Red Cross/Red Crescent expands emergency response plan for population in eastern regions.
Drought aid plan in Syria is extended
DAMASCUS // The Red Cross/Red Crescent has extended an emergency aid appeal for drought-stricken regions of eastern Syria, citing "urgent" health concerns and insufficient food and clean water supplies. The International Federation of Red Cross and Red Crescent Societies (IFRC) said its work in drought-hit provinces had been extended in duration and expanded in scope because of "immense needs". Its emergency response plan will run until at least the end of the year, four months longer than expected.
Current projects include distribution of food packages and drinking water to the population in rural areas. Sanitation programmes, designed to halt the spread of diseases related to water scarcity, are also being implemented in 45 schools, covering 15,000 children. "The population has not recovered from the effects of the years of drought and they are still asking for food," the IFRC said in a report issued last month to coincide with the launch of the extended appeal.
It comes as the UN World Food Programme continues to distribute emergency supplies to 190,000 severely impoverished people in Hasika, Raqqa and Deir Ezzor, the provinces that make up the Jazeera region. The UN has identified 300,000 people as in priority need of food aid to prevent malnutrition, but has been unable to raise sufficient funds, leaving 110,00 without assistance. Less than half of a US$22 million (Dh81m) UN-backed drought-response plan for Syria received funding from the international community.
Similarly, the IFRC and its local partner, the Syrian Arab Red Crescent (SARC) have struggled to finance their work this year, with only half of the $3.3m relief programme budget being met. Most of that has come as donations from the IFRC's local organisations in other countries, including Sweden, Japan, the United States and the UAE. The IFRC is requesting more donors come forward. "The additional funding required by aid organisations is relatively small; it's less than the price paid for football players these days, but it would make a huge difference to the lives of thousands of people," said Abdul Rahman Attar, president of SARC and a member of IFRC's governing board. "I am still hopeful that the international community or Arab states will help with the extra money. It is very much needed."
The Jazeera region, Syria's agricultural breadbasket, has been hit by four years of drought and this year's wheat crop was ravaged by disease. UN officials have described the situation as "a nightmare" and the IFRC report said almost the entire population of the region was suffering. Olivier De Schutter, the UN special rapporteur on the right to food, went to Jazeera last month, the first inspection in Syria by an official from the UN Human Rights Council.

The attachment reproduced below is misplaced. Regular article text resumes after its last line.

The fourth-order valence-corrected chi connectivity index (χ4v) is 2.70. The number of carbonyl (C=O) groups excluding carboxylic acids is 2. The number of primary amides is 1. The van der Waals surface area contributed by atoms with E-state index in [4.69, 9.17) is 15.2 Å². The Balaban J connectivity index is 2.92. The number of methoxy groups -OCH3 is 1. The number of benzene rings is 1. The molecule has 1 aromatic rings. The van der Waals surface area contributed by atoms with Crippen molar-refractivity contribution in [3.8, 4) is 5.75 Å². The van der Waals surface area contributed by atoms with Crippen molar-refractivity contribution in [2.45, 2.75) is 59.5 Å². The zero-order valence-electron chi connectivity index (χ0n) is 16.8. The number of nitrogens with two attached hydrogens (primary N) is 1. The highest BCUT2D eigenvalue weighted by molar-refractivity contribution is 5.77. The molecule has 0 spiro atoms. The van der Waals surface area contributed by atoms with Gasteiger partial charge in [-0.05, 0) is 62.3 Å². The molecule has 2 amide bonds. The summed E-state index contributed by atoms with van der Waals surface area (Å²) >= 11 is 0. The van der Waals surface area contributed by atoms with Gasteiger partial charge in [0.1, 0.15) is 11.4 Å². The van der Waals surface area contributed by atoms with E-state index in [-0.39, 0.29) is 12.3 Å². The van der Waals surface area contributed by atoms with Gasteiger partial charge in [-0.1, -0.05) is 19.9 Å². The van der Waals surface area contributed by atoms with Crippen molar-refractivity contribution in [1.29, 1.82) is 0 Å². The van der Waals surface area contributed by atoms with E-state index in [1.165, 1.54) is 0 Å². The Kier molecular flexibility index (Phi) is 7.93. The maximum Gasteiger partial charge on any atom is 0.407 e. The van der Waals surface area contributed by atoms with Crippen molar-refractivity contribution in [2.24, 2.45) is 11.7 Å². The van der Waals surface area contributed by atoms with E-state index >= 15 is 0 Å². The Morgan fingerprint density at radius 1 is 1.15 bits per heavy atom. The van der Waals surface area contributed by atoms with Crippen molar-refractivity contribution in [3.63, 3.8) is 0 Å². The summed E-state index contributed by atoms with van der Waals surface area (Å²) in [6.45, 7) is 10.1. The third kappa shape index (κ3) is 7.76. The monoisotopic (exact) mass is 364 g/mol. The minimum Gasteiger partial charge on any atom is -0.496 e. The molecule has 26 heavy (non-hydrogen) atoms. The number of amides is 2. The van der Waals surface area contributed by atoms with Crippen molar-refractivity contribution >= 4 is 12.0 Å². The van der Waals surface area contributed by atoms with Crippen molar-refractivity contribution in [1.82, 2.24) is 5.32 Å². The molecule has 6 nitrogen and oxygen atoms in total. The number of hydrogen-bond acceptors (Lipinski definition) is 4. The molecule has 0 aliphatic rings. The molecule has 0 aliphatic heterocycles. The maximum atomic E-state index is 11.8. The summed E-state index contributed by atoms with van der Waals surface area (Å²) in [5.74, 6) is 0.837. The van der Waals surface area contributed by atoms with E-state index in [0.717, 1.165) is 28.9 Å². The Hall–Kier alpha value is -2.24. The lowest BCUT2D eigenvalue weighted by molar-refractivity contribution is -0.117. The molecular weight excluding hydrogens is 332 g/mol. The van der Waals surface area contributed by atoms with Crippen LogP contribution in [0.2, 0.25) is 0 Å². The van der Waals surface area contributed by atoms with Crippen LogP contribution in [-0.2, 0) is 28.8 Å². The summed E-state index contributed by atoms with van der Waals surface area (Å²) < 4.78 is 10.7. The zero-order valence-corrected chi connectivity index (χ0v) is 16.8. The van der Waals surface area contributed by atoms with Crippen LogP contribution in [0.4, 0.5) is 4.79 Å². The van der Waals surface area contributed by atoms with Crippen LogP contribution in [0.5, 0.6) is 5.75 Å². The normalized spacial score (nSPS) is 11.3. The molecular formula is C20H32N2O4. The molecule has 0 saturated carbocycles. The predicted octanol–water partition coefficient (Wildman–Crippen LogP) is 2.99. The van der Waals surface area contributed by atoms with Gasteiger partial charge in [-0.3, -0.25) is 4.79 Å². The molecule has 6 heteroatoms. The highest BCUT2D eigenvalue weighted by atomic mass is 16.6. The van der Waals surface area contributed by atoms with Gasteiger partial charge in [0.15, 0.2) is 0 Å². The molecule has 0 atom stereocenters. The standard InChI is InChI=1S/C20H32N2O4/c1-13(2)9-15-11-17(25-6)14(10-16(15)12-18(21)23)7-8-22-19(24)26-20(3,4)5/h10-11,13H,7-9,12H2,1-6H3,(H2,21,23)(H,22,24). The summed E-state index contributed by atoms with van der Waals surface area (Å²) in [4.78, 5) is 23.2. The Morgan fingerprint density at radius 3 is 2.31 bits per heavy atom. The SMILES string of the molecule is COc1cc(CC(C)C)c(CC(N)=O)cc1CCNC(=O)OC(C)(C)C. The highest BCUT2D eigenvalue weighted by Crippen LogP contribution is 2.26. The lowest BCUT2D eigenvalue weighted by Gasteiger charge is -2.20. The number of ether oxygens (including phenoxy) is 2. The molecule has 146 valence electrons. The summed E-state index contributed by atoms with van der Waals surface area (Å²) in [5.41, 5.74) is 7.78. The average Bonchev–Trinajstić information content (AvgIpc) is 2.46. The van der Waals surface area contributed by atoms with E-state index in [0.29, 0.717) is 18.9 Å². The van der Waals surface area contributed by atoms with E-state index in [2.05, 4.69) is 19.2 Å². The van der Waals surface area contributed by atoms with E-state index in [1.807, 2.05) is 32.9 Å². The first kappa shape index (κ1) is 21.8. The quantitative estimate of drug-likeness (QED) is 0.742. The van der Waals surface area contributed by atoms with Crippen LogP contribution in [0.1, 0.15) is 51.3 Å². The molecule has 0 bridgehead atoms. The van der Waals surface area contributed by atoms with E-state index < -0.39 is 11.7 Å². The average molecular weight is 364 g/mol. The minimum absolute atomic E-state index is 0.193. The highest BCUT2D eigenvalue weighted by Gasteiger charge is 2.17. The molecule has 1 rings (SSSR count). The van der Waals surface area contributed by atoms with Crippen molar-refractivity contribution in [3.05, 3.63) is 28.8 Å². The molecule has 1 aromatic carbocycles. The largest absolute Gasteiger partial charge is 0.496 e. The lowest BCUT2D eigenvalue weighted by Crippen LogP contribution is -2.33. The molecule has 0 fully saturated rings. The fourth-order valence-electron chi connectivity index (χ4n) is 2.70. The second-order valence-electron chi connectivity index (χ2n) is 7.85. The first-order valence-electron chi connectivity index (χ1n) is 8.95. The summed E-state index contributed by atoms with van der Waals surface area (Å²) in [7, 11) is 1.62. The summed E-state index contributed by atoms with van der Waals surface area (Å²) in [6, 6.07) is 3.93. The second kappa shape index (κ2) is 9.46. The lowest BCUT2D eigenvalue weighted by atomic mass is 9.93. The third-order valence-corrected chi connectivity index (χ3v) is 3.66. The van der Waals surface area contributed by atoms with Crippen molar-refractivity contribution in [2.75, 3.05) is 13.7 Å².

In his preliminary assessment, Mr De Schutter said 1.3 million people had felt the effects of the "devastating" drought, with 800,000 severely affected. About 60,000 families have fled the countryside for urban centres, leaving 160 villages abandoned. The Syrian government has established a national drought fund and financial help for farmers. Even with support from aid agencies the government has been overwhelmed by the scale of the crisis.
Mr De Schutter said the international response to the drought emergency had been "unacceptably low". He blamed the politicisation of aid, criticising donors for refusing to fund vital projects in Syria because of ideological concerns. Damascus remains at odds with the US and other western countries over its conflict with Israel. Washington has imposed economic sanctions on Syria over its support for militant groups such as Hizbollah and Hamas.
The IFRC said the drought had led to increased reliance on unclean water for drinking, adding to the problems of a population that has largely been surviving on bread, tea and sugar. A "serious shortage of clean water supplies last summer resulted in an increase in the number of diarrhoeal diseases", the report said. In partnership with SARC, the IRFC has provided food aid to more than 70,000 people since August 2009. The packages, which include rice, vegetable oil and tomato paste, have been given to families that missed the UN's emergency food distribution.
Food has also been distributed by the Syrian authorities, one of "several important" government initiatives, including modern irrigation programmes and a proposed drought early warning system, that the IRFC has praised. But the aid organisation said problems remained. "The population is still suffering from the consequences of the drought and in all villages visited by Syrian Arab Red Crescent and the International Federation, people ask for continued support," the report said.
A variety of factors have led to harsh drought conditions in eastern Syria, something environmentalists attribute to climate change. The problems have been exacerbated because groundwater supplies have been depleted through years of over exploitation, as farmers sought to take advantage of government subsidies.